The CMMC is a certification created by the Department of Defense (DoD) to enhance cybersecurity against ever-changing threats in the defense sector. It was designed to protect sensitive, unclassified information that the department or other government entities exchange with contractors and subcontractors.
If you’re unfamiliar with CMMC, you may wonder what the requirements are or why compliance with them matters. This blog will delve into the crucial details of the CMMC and the reasons organizations should have these requirements on their radar.
About the CMMC
The Cybersecurity Maturity Model Certification (CMMC) was introduced in 2020 to ensure that defense contractors comply with a baseline level of cybersecurity practices. The certification’s goal is to protect sensitive defense information. Because the tools that hackers use to access information are constantly evolving, the CMMC has seen quite a few changes to keep up with them.
Cybersecurity protection is essential to national security, but malicious cyber activity also hemorrhages money from the economy. A report from The White House Council of Economic Advisers claims that the US economy lost anywhere between $57 and $109 billion in 2016 due to cyberattacks.
The DoD developed the CMMC in response to the national security, and economic menace cybersecurity breaches were causing. CMMC is essentially an endorsement for a contractor that states they make cybersecurity a priority in their work.
The CMMC Structure and Requirements
The certification features five levels, and each level models a set of processes and practices that prove the contractor has achieved specific cybersecurity habits.
It’s less of a list of must-dos and more of a comprehensive approach to cybersecurity; the DoD needs its contractors to be aware of a range of threats and take measures to protect sensitive information and documents from falling into the wrong hands.
The CMMC model’s five levels are cumulative – level 1 showcases a basic understanding of cyber hygiene, while level 5 is the most advanced and considered optimal. The more proof of protection an organization accomplishes, the more trust they demonstrate. The CMMC levels are as follows:
- Level 1: Basic protection of federal contracts
- Level 2: Enhanced cybersecurity maturity; transitioning to the protection of controlled unclassified information (CUI)
- Level 3: Protection of CUI
- Levels 4 and 5: Diminish the risks of advanced threats
Level 1 is what any company will likely achieve, provided they have some foundation created for cybersecurity.
If you’d like to upgrade to Level 2, you’ll have to document your cybersecurity policies to prove your efforts.
Levels 4 and 5 include everything from previous levels and a way to show a proactive approach to threats and auditing processes put in place to improve security infrastructure constantly.
Contracts that require a level 4 or 5 are relatively rare, but having the certification does present your organization as an ironclad environment that takes cybersecurity threats seriously.
Aiming high in these situations is beneficial, as higher certification levels ensure you’ll be considered for virtually any government contract.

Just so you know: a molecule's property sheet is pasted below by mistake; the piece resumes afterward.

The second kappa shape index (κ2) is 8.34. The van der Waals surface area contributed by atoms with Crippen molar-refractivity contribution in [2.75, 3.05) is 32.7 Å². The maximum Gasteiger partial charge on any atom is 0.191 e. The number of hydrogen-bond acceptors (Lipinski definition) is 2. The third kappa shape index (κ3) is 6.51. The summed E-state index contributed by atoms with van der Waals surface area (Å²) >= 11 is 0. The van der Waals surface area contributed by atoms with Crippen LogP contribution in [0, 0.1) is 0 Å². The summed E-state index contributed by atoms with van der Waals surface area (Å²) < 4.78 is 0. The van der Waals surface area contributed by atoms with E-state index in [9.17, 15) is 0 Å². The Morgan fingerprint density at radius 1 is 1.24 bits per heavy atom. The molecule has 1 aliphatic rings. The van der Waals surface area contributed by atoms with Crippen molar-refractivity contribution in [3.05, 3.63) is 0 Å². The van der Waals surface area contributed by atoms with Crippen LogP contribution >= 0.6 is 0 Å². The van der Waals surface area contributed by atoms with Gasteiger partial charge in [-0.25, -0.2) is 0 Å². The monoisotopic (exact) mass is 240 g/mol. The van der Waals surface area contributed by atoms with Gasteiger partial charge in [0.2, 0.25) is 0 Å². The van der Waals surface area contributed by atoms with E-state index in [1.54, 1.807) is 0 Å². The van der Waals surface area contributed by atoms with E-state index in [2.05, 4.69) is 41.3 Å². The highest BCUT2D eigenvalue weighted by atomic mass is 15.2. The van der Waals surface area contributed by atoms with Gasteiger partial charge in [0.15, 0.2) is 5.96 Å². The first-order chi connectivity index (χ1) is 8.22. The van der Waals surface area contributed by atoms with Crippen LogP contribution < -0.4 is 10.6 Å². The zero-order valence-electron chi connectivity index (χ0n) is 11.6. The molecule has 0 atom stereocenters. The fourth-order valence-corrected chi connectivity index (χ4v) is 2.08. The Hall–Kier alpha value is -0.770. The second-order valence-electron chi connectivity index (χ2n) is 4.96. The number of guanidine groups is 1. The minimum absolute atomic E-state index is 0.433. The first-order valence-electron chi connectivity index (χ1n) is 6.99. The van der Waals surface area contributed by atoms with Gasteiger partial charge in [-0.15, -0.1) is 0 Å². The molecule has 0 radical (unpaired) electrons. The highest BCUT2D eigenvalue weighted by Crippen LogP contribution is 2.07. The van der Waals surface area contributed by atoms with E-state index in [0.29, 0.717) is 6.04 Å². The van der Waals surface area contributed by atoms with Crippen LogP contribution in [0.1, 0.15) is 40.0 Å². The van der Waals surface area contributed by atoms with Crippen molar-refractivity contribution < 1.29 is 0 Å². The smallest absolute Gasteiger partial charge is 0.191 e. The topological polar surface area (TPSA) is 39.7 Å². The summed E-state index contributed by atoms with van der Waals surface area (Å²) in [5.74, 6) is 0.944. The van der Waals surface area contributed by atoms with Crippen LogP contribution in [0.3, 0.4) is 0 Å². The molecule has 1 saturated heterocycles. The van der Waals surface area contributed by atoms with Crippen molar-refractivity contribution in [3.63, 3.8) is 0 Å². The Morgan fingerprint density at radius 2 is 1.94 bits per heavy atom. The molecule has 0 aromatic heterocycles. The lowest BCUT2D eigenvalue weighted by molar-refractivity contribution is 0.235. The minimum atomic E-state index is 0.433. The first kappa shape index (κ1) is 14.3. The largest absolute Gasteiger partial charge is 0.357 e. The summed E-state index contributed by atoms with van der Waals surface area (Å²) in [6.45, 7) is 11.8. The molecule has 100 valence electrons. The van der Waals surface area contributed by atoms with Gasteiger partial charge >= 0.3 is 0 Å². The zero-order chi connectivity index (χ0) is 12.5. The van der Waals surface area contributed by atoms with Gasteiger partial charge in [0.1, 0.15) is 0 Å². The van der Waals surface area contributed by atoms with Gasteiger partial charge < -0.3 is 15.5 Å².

How You Can Get and Stay Certified
Contractors seeking CMMC certification will undergo third-party vetting and analysis. Organizations should perform a cybersecurity audit before they attempt certification; the audit will give you a chance to identify and fix any issues, so you’re more likely to have success during the third party’s audit.
It’s also recommended that your organization is familiar with all of the requirements. It’s much easier to hit a specific certification level if you’re focusing on honing the details associated with that level.
CMMC certification is valid for three years, but you’ll want to maintain security measures to stay certified. Not only for future certifications but also to have a standardized process for security to train new personnel and ensure consistency throughout the organization.
You’ll want to prove that you’re capable of securing sensitive information, so it’s always in your best interest to document everything and keep up with new threats or cybersecurity information.
Why Organizations Should Aim for Compliance
An organization looking to work with the government or DoD will likely need some level of CMMC compliance. The compliance level will vary between contracts, but those requiring higher certification are usually the most lucrative.
However, CMMC isn’t just exclusive to government work. Proving your commitment to cybersecurity practices is something worthwhile for any client. And operating within CMMC guidelines is sure to enhance your security measures, improve your credibility, and give you some extra peace of mind.
With the recent changes, CMMC certification is becoming a popular security certification. But it’s less about getting a title and more about sustaining good business practices. CMMC requirements will outline how you can receive certification. Yet, it’s still up to the organization to prove to the DoD that they can stay CMMC compliant throughout the contract’s duration.
So while CMMC certification is valuable for securing contracts right now, CMMC compliance is essential for building your reputation, making it easier to acquire even more contracts in the future.